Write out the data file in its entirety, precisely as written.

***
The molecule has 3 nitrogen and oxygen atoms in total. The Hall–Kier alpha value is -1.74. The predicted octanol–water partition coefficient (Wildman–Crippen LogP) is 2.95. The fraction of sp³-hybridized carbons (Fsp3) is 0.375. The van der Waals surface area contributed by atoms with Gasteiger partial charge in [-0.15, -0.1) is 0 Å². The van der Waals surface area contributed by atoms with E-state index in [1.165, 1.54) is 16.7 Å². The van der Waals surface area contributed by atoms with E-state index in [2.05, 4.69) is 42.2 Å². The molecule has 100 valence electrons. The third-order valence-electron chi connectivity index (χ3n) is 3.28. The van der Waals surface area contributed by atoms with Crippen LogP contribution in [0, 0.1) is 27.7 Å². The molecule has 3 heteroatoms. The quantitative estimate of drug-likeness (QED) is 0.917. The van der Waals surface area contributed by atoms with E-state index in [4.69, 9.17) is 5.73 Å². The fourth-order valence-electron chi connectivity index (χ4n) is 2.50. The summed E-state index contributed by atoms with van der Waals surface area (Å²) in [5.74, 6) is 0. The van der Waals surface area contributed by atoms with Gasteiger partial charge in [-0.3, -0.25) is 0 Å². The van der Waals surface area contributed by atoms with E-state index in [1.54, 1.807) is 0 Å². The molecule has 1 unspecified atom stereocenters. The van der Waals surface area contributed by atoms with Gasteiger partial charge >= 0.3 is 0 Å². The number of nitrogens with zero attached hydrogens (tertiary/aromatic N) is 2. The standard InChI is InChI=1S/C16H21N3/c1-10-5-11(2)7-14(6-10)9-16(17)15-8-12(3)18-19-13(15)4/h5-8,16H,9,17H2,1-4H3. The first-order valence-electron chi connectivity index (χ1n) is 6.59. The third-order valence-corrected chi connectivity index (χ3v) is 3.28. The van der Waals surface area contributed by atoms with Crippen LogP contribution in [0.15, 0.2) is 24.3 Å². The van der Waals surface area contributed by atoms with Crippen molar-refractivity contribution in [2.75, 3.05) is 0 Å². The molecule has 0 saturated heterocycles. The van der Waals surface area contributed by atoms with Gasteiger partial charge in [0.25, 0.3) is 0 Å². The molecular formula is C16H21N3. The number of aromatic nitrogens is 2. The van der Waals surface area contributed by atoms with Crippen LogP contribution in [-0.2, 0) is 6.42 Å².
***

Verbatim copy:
The molecule has 3 nitrogen and oxygen atoms in total. The Hall–Kier alpha value is -1.74. The predicted octanol–water partition coefficient (Wildman–Crippen LogP) is 2.95. The fraction of sp³-hybridized carbons (Fsp3) is 0.375. The van der Waals surface area contributed by atoms with Gasteiger partial charge in [-0.15, -0.1) is 0 Å². The van der Waals surface area contributed by atoms with E-state index in [1.165, 1.54) is 16.7 Å². The van der Waals surface area contributed by atoms with E-state index in [2.05, 4.69) is 42.2 Å². The molecule has 100 valence electrons. The third-order valence-electron chi connectivity index (χ3n) is 3.28. The van der Waals surface area contributed by atoms with Crippen LogP contribution in [0, 0.1) is 27.7 Å². The molecule has 3 heteroatoms. The quantitative estimate of drug-likeness (QED) is 0.917. The van der Waals surface area contributed by atoms with E-state index in [4.69, 9.17) is 5.73 Å². The fourth-order valence-electron chi connectivity index (χ4n) is 2.50. The summed E-state index contributed by atoms with van der Waals surface area (Å²) in [5.74, 6) is 0. The van der Waals surface area contributed by atoms with Gasteiger partial charge in [-0.3, -0.25) is 0 Å². The van der Waals surface area contributed by atoms with E-state index in [1.54, 1.807) is 0 Å². The molecule has 1 unspecified atom stereocenters. The van der Waals surface area contributed by atoms with Gasteiger partial charge >= 0.3 is 0 Å². The number of nitrogens with zero attached hydrogens (tertiary/aromatic N) is 2. The standard InChI is InChI=1S/C16H21N3/c1-10-5-11(2)7-14(6-10)9-16(17)15-8-12(3)18-19-13(15)4/h5-8,16H,9,17H2,1-4H3. The first-order valence-electron chi connectivity index (χ1n) is 6.59. The third-order valence-corrected chi connectivity index (χ3v) is 3.28. The van der Waals surface area contributed by atoms with Crippen LogP contribution in [0.15, 0.2) is 24.3 Å². The van der Waals surface area contributed by atoms with Crippen molar-refractivity contribution in [2.75, 3.05) is 0 Å². The molecule has 0 saturated heterocycles. The van der Waals surface area contributed by atoms with Gasteiger partial charge in [0.25, 0.3) is 0 Å². The molecular formula is C16H21N3. The number of aromatic nitrogens is 2. The van der Waals surface area contributed by atoms with Crippen LogP contribution in [-0.2, 0) is 6.42 Å².